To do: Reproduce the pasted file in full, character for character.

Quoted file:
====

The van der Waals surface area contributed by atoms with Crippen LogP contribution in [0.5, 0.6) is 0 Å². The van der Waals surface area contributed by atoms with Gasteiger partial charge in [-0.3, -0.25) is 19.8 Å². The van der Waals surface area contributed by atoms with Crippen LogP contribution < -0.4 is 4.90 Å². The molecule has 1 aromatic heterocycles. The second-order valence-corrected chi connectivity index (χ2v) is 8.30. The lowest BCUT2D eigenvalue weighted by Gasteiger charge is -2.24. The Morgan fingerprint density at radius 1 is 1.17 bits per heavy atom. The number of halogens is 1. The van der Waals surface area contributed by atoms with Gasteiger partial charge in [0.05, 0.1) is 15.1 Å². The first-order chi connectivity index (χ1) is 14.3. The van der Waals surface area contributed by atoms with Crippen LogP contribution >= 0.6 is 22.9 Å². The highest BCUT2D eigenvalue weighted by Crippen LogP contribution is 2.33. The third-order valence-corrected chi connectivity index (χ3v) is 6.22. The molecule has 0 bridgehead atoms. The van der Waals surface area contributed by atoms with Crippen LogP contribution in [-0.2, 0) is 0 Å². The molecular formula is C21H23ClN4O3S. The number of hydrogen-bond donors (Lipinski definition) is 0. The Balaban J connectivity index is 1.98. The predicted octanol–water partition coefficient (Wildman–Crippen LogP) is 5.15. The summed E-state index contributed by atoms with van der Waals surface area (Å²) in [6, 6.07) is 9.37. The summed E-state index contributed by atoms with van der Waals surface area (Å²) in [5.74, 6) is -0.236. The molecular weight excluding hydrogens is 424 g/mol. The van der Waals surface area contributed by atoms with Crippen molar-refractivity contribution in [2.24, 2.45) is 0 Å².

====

The van der Waals surface area contributed by atoms with Crippen LogP contribution in [0.5, 0.6) is 0 Å². The van der Waals surface area contributed by atoms with Gasteiger partial charge in [-0.3, -0.25) is 19.8 Å². The van der Waals surface area contributed by atoms with Crippen LogP contribution < -0.4 is 4.90 Å². The molecule has 1 aromatic heterocycles. The second-order valence-corrected chi connectivity index (χ2v) is 8.30. The lowest BCUT2D eigenvalue weighted by Gasteiger charge is -2.24. The Morgan fingerprint density at radius 1 is 1.17 bits per heavy atom. The number of halogens is 1. The van der Waals surface area contributed by atoms with Gasteiger partial charge in [0.05, 0.1) is 15.1 Å². The first-order chi connectivity index (χ1) is 14.3. The van der Waals surface area contributed by atoms with Crippen LogP contribution >= 0.6 is 22.9 Å². The highest BCUT2D eigenvalue weighted by Crippen LogP contribution is 2.33. The third-order valence-corrected chi connectivity index (χ3v) is 6.22. The molecule has 0 bridgehead atoms. The van der Waals surface area contributed by atoms with Crippen LogP contribution in [-0.2, 0) is 0 Å². The molecular formula is C21H23ClN4O3S. The number of hydrogen-bond donors (Lipinski definition) is 0. The Balaban J connectivity index is 1.98. The predicted octanol–water partition coefficient (Wildman–Crippen LogP) is 5.15. The summed E-state index contributed by atoms with van der Waals surface area (Å²) in [6, 6.07) is 9.37. The summed E-state index contributed by atoms with van der Waals surface area (Å²) in [5.74, 6) is -0.236. The molecular weight excluding hydrogens is 424 g/mol. The van der Waals surface area contributed by atoms with Crippen molar-refractivity contribution in [2.24, 2.45) is 0 Å².